Determine the Feasibility of Installing Energy Efficient Lighting In this part of the exercise, you will plan a new approach to lighting your school library. This new plan will use less energy, cost less, and result in less greenhouse gas. Your plan will also include bottom line calculations and decision factors such as: identifying the costs and payback for buying and installing new lighting equipment and making a determination about whether or not the new, more efficient lighting will provide

  3. Integrated dry NO{sub x}/SO{sub 2} emissions control system low-NO{sub x} combustion system SNCR test report. Test period, January 11--April 9, 1993

    SciTech Connect (OSTI)

    Smith, R.A.; Muzio, L.J.; Hunt, T.

    1994-06-01

    The DOE sponsored Integrated Dry NO{sub x}/SO{sub 2}, Emissions Control System program, which is a Clean Coal Technology III demonstration, is being conducted by Public Service Company of Colorado. The test site is Arapahoe Generating Station Unit 4, which is a 100 MWe, down-fired utility boiler burning a low-sulfur western coal. The project goal is to demonstrate up to 70 percent reductions in NO{sub x} and SO{sub 2} emissions through the integration of: (1) down-fired low-NO{sub x} burners with overfire air; (2) Selective Non-Catalytic Reduction (SNCR) for additional NO{sub x} removal; and (3) dry sorbent injection and duct humidification for SO{sub 2} removal. The effectiveness of the integrated system on a high-sulfur coal will also be tested. This report documents the fourth phase of the test program, where the performance of the SNCR system, after the low-NO{sub x} combustion system retrofit, was assessed. Previous to this phase of testing, a subsystem was added to the existing SNCR system which allowed on-line conversion of a urea solution to aqueous ammonium compounds. Both convened and unconverted urea were investigated as SNCR chemicals.

  4. Test report light duty utility arm power distribution system (PDS)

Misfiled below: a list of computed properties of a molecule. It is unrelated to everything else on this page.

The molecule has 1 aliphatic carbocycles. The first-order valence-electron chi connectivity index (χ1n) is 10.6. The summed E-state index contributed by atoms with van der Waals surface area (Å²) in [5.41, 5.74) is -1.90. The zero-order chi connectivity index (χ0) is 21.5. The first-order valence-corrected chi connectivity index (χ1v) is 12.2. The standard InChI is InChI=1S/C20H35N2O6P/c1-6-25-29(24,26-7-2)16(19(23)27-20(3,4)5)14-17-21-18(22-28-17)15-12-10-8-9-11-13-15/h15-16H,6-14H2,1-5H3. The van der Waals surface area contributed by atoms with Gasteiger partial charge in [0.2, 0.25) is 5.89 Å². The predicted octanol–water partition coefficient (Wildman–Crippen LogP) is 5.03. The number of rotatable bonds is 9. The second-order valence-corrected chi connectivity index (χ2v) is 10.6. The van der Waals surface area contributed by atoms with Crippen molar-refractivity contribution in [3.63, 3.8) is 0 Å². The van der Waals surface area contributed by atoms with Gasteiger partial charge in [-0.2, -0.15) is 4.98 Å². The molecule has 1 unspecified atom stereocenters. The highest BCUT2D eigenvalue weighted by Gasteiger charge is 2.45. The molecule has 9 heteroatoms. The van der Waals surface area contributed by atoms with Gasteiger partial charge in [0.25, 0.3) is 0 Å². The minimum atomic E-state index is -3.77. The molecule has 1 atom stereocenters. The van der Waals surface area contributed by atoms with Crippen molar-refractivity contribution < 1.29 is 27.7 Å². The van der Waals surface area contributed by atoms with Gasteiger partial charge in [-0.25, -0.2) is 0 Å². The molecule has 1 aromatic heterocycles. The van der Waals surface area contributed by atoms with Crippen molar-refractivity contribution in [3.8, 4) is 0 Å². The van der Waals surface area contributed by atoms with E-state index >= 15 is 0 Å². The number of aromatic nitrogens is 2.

SciTech Connect (OSTI)

    Clark, D.A.

    1996-03-04

    The Light Duty Utility Arm (LDUA) Power Distribution System has completed vendor and post-delivery acceptance testing. The Power Distribution System has been found to be acceptable and is now ready for integration with the overall LDUA system.

  5. Integrated Biorefineries | Department of Energy

    Office of Energy Efficiency and Renewable Energy (EERE) Indexed Site

    Research & Development » Integrated Biorefineries Integrated Biorefineries Conversion Technology Loading... Primary Feedstock Loading... Primary Product Loading... Project Scale Loading... Choose map view BETO Biorefinery Investments by State Display by Project Show Map Labels The interactive map above highlights biorefinery projects funded by the Bioenergy Technologies Office at pilot, demonstration, and pioneer scales. Adjust the map filters to control the information displayed.

  6. Induction Lighting: An Old Lighting Technology Made New Again | Department

    Office of Environmental Management (EM)

    of Energy Induction Lighting: An Old Lighting Technology Made New Again Induction Lighting: An Old Lighting Technology Made New Again July 27, 2009 - 5:00am Addthis John Lippert Induction lighting is one of the best kept secrets in energy-efficient lighting. Simply stated, induction lighting is essentially a fluorescent light without electrodes or filaments, the items that frequently cause other bulbs to burn out quickly. Thus, many induction lighting units have an extremely long life of up

  7. And the Oscar for Sustainable Mobile Lighting Goes to.... Lighting...

    Office of Energy Efficiency and Renewable Energy (EERE) Indexed Site

    And the Oscar for Sustainable Mobile Lighting Goes to.... Lighting Up Operations with Hydrogen and Fuel Cell Technology And the Oscar for Sustainable Mobile Lighting Goes to.... ...

  8. Light emitting device comprising phosphorescent materials for white light generation

    DOE Patents [OSTI]

    Thompson, Mark E.; Dapkus, P. Daniel

    2014-07-22

    The present invention relates to phosphors for energy downconversion of high energy light to generate a broadband light spectrum, which emit light of different emission wavelengths.

  9. Light-storing photocatalyst

    SciTech Connect (OSTI)

    Zhang Junying; Pan Feng; Hao Weichang; Ge Qi; Wang Tianmian

    2004-12-06

    Light-storing photocatalyst was prepared by coating light-storing phosphor and TiO{sub 2} photocatalyst in sequence on ceramic. The light-storing photocatalyst can store light irradiation and emit slowly. Consequently, the photocatalyst remains active when the irradiation source is cut off. Rhodamine B (RhB) can be decomposed efficiently by this photocatalyst in the dark after it absorbs light irradiation. This photocatalyst is photoreactive in an outdoor environment or can save energy by supplying irradiation intermittently for the photocatalyst.